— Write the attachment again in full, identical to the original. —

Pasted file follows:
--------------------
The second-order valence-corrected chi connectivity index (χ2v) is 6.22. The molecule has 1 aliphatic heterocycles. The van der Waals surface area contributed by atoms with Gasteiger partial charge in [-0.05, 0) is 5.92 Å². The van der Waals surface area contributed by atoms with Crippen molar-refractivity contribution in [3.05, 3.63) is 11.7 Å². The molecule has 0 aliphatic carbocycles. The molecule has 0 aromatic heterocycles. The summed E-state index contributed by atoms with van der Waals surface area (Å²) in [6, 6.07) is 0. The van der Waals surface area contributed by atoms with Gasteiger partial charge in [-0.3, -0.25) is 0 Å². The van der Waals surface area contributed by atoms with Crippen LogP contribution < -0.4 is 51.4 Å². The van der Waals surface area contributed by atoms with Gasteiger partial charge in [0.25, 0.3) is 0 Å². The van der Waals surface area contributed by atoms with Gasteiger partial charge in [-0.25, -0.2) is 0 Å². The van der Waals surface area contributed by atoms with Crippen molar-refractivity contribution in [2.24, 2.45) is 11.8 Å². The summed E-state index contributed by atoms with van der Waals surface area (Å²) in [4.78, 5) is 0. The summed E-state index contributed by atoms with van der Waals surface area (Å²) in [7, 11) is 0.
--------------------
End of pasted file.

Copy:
The second-order valence-corrected chi connectivity index (χ2v) is 6.22. The molecule has 1 aliphatic heterocycles. The van der Waals surface area contributed by atoms with Gasteiger partial charge in [-0.05, 0) is 5.92 Å². The van der Waals surface area contributed by atoms with Crippen molar-refractivity contribution in [3.05, 3.63) is 11.7 Å². The molecule has 0 aliphatic carbocycles. The molecule has 0 aromatic heterocycles. The summed E-state index contributed by atoms with van der Waals surface area (Å²) in [6, 6.07) is 0. The van der Waals surface area contributed by atoms with Gasteiger partial charge in [-0.3, -0.25) is 0 Å². The van der Waals surface area contributed by atoms with Crippen LogP contribution < -0.4 is 51.4 Å². The van der Waals surface area contributed by atoms with Gasteiger partial charge in [0.25, 0.3) is 0 Å². The van der Waals surface area contributed by atoms with Gasteiger partial charge in [-0.25, -0.2) is 0 Å². The van der Waals surface area contributed by atoms with Crippen molar-refractivity contribution in [2.24, 2.45) is 11.8 Å². The summed E-state index contributed by atoms with van der Waals surface area (Å²) in [4.78, 5) is 0. The summed E-state index contributed by atoms with van der Waals surface area (Å²) in [7, 11) is 0.